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Plans finalise for devolution power grab in east London

PUBLISHED: 16:01 25 March 2015 | UPDATED: 16:30 25 March 2015

Last month's devolution conference at Old Town Hall, Stratford

Last month's devolution conference at Old Town Hall, Stratford

Archant

A ground-breaking plan to devolve powers to eight boroughs in east London will soon be a step closer when a document that details how it would work is published this week.

Council leaders, including Sir Robin Wales, are currently finalising the Devolution Prospectus which presents the case for the decentralisation of powers from central government and City Hall to borough councils.

The prospectus is the work of leaders and mayors from Newham, Barking and Dagenham, Tower Hamlets, Redbridge, Enfield, Greenwich, Havering, Redbridge and Waltham Forest, which have a combined population of 2.2 million people.

Hackney Council is no longer part of the east London group fighting for devolution.

Newham Mayor Sir Robin Wales said: “This prospectus sets out an exciting vision for our eight boroughs, outlining how devolution could unleash the true potential of this area.

“Our boroughs offer the greatest opportunity for growth and development in the UK and we need to ensure the opportunity is not missed.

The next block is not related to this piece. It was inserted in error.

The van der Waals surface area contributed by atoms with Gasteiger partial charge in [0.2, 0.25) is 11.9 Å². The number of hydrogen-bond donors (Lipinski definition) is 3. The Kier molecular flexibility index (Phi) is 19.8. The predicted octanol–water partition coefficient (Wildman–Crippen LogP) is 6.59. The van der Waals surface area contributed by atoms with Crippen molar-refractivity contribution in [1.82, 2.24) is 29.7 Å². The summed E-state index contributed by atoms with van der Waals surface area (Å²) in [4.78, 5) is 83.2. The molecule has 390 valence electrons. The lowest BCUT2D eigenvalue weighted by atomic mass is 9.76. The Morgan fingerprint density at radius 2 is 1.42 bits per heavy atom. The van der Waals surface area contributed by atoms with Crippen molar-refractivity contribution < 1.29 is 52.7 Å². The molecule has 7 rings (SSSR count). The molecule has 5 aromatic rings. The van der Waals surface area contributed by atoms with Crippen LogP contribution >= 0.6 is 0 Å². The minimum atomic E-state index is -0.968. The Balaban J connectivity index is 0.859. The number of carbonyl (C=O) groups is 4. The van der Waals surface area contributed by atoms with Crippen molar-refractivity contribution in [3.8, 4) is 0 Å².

“The joint commitment demonstrated by all participating mayors and leaders show exactly why central government needs to pay close attention to conversations happening in this part of London.

“With a population of more than 2.2 million, we cannot be ignored.”

Powers set out in the prospectus could include the removal of restrictions on borrowing.

Council leaders claim this will enable them to build more homes, gain control of bus routes as well as powers over incentives and penalties for local businesses, which could help tackle problems like cheap alcohol.

It would also give them the power to impose local authority licensing schemes – similar to Newham Council’s mandatory private sector licensing scheme.

The next step is for the alliance of boroughs to develop a business case establishing where devolved powers would be best exercised at the sub-regional level.

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